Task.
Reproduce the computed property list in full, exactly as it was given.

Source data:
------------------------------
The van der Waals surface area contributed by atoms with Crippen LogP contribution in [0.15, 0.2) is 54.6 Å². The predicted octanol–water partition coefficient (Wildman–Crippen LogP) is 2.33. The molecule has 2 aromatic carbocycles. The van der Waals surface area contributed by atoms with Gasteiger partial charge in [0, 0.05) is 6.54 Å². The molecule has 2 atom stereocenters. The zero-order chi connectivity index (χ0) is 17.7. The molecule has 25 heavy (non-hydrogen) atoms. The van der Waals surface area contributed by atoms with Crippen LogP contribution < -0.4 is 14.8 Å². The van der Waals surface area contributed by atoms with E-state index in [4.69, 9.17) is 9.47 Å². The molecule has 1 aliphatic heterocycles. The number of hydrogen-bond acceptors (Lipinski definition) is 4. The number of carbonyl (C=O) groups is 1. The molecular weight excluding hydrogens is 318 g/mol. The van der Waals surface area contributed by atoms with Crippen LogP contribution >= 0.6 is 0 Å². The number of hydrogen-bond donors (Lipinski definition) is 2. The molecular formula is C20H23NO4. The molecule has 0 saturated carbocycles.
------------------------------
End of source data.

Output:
The van der Waals surface area contributed by atoms with Crippen LogP contribution in [0.15, 0.2) is 54.6 Å². The predicted octanol–water partition coefficient (Wildman–Crippen LogP) is 2.33. The molecule has 2 aromatic carbocycles. The van der Waals surface area contributed by atoms with Gasteiger partial charge in [0, 0.05) is 6.54 Å². The molecule has 2 atom stereocenters. The zero-order chi connectivity index (χ0) is 17.7. The molecule has 25 heavy (non-hydrogen) atoms. The van der Waals surface area contributed by atoms with Crippen LogP contribution < -0.4 is 14.8 Å². The van der Waals surface area contributed by atoms with E-state index in [4.69, 9.17) is 9.47 Å². The molecule has 1 aliphatic heterocycles. The number of hydrogen-bond acceptors (Lipinski definition) is 4. The number of carbonyl (C=O) groups is 1. The molecular weight excluding hydrogens is 318 g/mol. The van der Waals surface area contributed by atoms with Crippen LogP contribution >= 0.6 is 0 Å². The number of hydrogen-bond donors (Lipinski definition) is 2. The molecular formula is C20H23NO4. The molecule has 0 saturated carbocycles.